Years ago I used to use shipping boots, this is when I hauled with a 2 horse straight haul. Everyone used shipping boots. Then as slant loads became more popular, I saw them less & less. I read several articles regarding this, saying shipping boots could be the cause of a horse scrambling & be more of a problem than a prevention. When I sold the 2 horse & got a stock trailer, I stopped using the shipping boots/wraps & never had a problem. Been over 20 years now & never had so much as a scratch on a lower leg, or anywhere.
If my horse is alone he'll be naked, except for a sheet/blanket if the weather warrants one. In the summer time, when we leave the windows open, I put a fly mask on him to keep debris/sawdust/bits of hay out of his eyes.
If there's another horse next to him (in a 2H SL) he'll get shipping boots put on at least his hinds because our divider doesn't go all the way down to the floor.
Long trailer rides (3+ hours) gets him standing wraps and bell boots, tail guard and some halter fleeces.
I have put hock wraps on a horse who liked to kick the ramp when it went up, as well. But, that was a one-time deal.
I have a head bumper, but haven't only used it once on my mare, who rarely goes anywhere (i.e. She hasn't seen the inside of my trailer in 2.5 years).
I never wrap my horses to ship. My friend was a religious wrapper and one of her horses' boots slipped down during a trailer ride, the horse next to him stepped on it, which freaked out the first horse, and long story short...both horses had to have stitches from thrashing around. If my horses are wearing shoes, I put bell boots on, but that's it. I have a 2h straightload, with a divider that doesn't go all the way down to the floor, and I've never had a problem.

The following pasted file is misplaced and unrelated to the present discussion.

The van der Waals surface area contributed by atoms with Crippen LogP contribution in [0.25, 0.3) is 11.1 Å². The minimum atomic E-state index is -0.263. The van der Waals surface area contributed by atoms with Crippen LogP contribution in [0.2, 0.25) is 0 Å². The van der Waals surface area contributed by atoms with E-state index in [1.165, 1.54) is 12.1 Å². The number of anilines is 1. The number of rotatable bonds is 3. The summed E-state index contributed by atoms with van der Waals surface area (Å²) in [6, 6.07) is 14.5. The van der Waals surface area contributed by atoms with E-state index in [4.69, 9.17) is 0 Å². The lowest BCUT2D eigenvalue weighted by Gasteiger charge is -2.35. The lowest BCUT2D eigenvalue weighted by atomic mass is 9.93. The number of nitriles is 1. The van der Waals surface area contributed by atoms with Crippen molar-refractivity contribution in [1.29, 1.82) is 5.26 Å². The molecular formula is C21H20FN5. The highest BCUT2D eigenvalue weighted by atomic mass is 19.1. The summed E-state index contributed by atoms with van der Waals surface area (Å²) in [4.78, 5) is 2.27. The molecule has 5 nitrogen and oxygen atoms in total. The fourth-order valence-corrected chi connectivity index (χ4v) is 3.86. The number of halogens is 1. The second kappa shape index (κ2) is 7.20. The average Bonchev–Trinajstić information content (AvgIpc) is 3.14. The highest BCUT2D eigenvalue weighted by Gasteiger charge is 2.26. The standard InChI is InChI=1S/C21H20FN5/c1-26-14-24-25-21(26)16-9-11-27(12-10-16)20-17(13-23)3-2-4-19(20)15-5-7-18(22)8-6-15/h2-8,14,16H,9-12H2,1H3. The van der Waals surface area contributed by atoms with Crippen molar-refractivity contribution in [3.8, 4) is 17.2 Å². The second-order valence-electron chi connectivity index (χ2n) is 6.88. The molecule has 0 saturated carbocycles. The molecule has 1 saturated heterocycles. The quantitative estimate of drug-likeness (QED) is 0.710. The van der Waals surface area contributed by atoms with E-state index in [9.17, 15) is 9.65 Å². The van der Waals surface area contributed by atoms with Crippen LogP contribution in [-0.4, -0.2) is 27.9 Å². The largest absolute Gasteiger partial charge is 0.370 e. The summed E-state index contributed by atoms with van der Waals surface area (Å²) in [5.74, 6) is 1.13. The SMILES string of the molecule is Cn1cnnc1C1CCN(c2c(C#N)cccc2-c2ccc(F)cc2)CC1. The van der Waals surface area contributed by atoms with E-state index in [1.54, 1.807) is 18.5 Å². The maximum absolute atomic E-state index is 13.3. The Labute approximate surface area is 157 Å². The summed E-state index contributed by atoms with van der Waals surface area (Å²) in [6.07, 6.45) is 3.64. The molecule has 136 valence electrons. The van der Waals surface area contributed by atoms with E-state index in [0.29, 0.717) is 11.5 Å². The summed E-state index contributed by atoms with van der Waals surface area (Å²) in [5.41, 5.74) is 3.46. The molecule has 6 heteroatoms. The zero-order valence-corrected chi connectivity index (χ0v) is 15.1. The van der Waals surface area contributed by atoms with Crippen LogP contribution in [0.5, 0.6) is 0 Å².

I do use a snap on bumper on Charlie if he's in a particularly psycho mood. We had a bad accident when a friend of mine hauled him in her slant load. He freaked out because he couldn't see behind him and threw his head up (he's 17.1/17.2) and put a hole right on the top of his poll. But he's gotten better so I use it less and less. It's a good (and cheap) thing to have on hand. But I recommend getting one that snaps to the sides of the halter and not one that has to be threaded to the halter. That way they don't have to wear it any longer than they have to.
Sheets or blankets depend on the trailer's insulation and the weather. If it's super hot, I don't put anything on. During the winter, I'll put a light stable blanket on my one horse, Jester, who hardly grows a winter coat. You don't need a special blanket/sheet for trailering, the normal one they use will work just fine.